I’ve always felt like an organized person trapped in a disorganized person’s body. I have an unnatural love of organizing tools, shelves, boxes, files and the like, which I buy, envisioning my new, organized life and then never use. I’m a list maker, a planner, and a thinker. But no matter how hard I try, I always feel a little bit like Miss Geist from Clueless – you know, the teacher who is always a little bit disheveled and could never quite get it together? Luckily, as I get older I am starting to nail down a few basic and key organizational skills – the most important one so far being meal planning. I know. Meal planning is boring. It’s time consuming. It’s hard. And how do I even know what I want to eat next Friday? Those are all excuses I used to make after my (many) failed attempts to adopt a weekly meal plan. But let me tell you – now that I am regularly making a weekly meal plan, I would never go back to winging it every night. Let me tell you why I love meal planning.
This is the number one reason. Yes, you have to spend a little time at the beginning of the week to get everything planned out. But then, guess what? Dinnertime rolls around – and you don’t have to figure out what you are going to make, if you have the ingredients, if you need to stop at the store, how long it will take, not to mention wondering when you will actually get to eat. Nope, you already know what you are going to make and that you have all the ingredients at home. One less thing to worry about.
It Saves Money.
Do you ever wander around the grocery store, just putting things in your cart that look good? And hopefully you didn’t go to the store when you are hungry because OMG, EVERYTHING looks good. Then in a week or two, you find yourself sadly throwing away rotting produce that you never used, wondering how you could have wasted this much food AGAIN. Not to mention, you still find yourself running to the store throughout the week to pick up last minute items. The great thing about meal planning is that you usually only have to go to the store once a week – and you only buy the items that you are planning on using. You can even take it a step further (Advanced Meal Planning) and plan your meals around the weekly sales, or what you got in your CSA.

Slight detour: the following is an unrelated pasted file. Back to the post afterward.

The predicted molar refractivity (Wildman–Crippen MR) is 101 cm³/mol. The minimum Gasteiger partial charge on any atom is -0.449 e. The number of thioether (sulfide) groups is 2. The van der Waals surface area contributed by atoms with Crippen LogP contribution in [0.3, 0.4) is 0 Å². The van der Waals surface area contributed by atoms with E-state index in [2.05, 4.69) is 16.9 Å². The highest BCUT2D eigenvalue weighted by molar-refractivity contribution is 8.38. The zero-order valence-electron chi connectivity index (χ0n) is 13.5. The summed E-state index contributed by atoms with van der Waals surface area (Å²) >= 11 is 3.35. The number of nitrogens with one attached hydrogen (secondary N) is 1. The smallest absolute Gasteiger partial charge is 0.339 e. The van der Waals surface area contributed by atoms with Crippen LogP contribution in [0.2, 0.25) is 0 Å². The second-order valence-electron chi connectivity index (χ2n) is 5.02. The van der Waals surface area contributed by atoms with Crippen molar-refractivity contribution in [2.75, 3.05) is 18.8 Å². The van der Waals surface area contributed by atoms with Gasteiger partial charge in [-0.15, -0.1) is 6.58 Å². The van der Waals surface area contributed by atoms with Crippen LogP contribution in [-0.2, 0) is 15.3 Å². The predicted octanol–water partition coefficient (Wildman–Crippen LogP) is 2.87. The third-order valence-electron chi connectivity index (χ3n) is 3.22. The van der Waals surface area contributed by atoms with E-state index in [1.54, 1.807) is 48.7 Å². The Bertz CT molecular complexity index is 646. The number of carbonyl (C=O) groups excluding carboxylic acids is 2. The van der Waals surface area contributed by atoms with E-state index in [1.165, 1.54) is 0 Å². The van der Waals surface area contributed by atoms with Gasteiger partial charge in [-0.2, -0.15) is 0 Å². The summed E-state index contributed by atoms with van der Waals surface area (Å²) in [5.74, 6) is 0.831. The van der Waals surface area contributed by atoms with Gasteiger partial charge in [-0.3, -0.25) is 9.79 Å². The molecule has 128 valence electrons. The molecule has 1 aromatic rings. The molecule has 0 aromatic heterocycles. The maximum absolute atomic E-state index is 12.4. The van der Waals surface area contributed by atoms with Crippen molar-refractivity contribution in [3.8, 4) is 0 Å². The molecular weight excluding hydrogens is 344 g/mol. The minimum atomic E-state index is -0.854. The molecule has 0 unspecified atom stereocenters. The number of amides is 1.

My husband and I have been making an effort to eat more plant based meals. The problem is that when dinner time rolls around we are both hungry and tired, and stopping at our favorite Thai restaurant sounds much more appealing than going home and trying to figure out a new way to prepare kale. When we meal plan, we know that we have groceries sitting in our fridge that we need to use, and we already know what to do with them. Since we made the meal plan with foods that we want to focus on eating, we are kind of committed to eating those foods. We are much less likely to come home at 7PM and say “Whatever, let’s just make nachos”.
OK, Ok, so you already know that meal planning is a good idea, you just can’t get yourself to do it? I promise you, it really isn’t hard or time consuming. I sit down, usually on a Sunday, and spend some time picking out about five dinners to make that week, and then I make a grocery list based on those recipes. I only plan five meals because I like to leave a little flexibility in there. With two empty days in the week, I can shuffle things around – for example, if on a Tuesday we decided to go out to eat, I can move Tuesday’s meal to Friday. Or, if on Monday I decide I really don’t feel like eating chicken, I can swap it with Wednesday’s meal. It’s important to me to have this flexibility because I like to be able to be a little spontaneous if I feel like it.